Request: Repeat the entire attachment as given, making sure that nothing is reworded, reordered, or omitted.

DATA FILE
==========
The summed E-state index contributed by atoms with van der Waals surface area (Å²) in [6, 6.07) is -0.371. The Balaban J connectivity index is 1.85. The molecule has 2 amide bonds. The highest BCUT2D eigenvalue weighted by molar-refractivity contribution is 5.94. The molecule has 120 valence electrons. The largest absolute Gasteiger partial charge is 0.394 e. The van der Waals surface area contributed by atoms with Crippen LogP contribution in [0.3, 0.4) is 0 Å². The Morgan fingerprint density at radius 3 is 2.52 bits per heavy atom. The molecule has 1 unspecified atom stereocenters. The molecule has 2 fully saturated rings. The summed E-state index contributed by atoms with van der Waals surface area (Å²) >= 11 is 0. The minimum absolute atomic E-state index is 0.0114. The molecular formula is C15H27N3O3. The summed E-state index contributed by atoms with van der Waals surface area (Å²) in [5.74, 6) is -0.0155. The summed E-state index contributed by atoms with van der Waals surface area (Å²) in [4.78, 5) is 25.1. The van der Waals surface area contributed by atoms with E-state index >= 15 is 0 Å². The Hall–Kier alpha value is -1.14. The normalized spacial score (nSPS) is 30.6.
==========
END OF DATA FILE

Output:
The summed E-state index contributed by atoms with van der Waals surface area (Å²) in [6, 6.07) is -0.371. The Balaban J connectivity index is 1.85. The molecule has 2 amide bonds. The highest BCUT2D eigenvalue weighted by molar-refractivity contribution is 5.94. The molecule has 120 valence electrons. The largest absolute Gasteiger partial charge is 0.394 e. The van der Waals surface area contributed by atoms with Crippen LogP contribution in [0.3, 0.4) is 0 Å². The Morgan fingerprint density at radius 3 is 2.52 bits per heavy atom. The molecule has 1 unspecified atom stereocenters. The molecule has 2 fully saturated rings. The summed E-state index contributed by atoms with van der Waals surface area (Å²) >= 11 is 0. The minimum absolute atomic E-state index is 0.0114. The molecular formula is C15H27N3O3. The summed E-state index contributed by atoms with van der Waals surface area (Å²) in [5.74, 6) is -0.0155. The summed E-state index contributed by atoms with van der Waals surface area (Å²) in [4.78, 5) is 25.1. The van der Waals surface area contributed by atoms with E-state index >= 15 is 0 Å². The Hall–Kier alpha value is -1.14. The normalized spacial score (nSPS) is 30.6.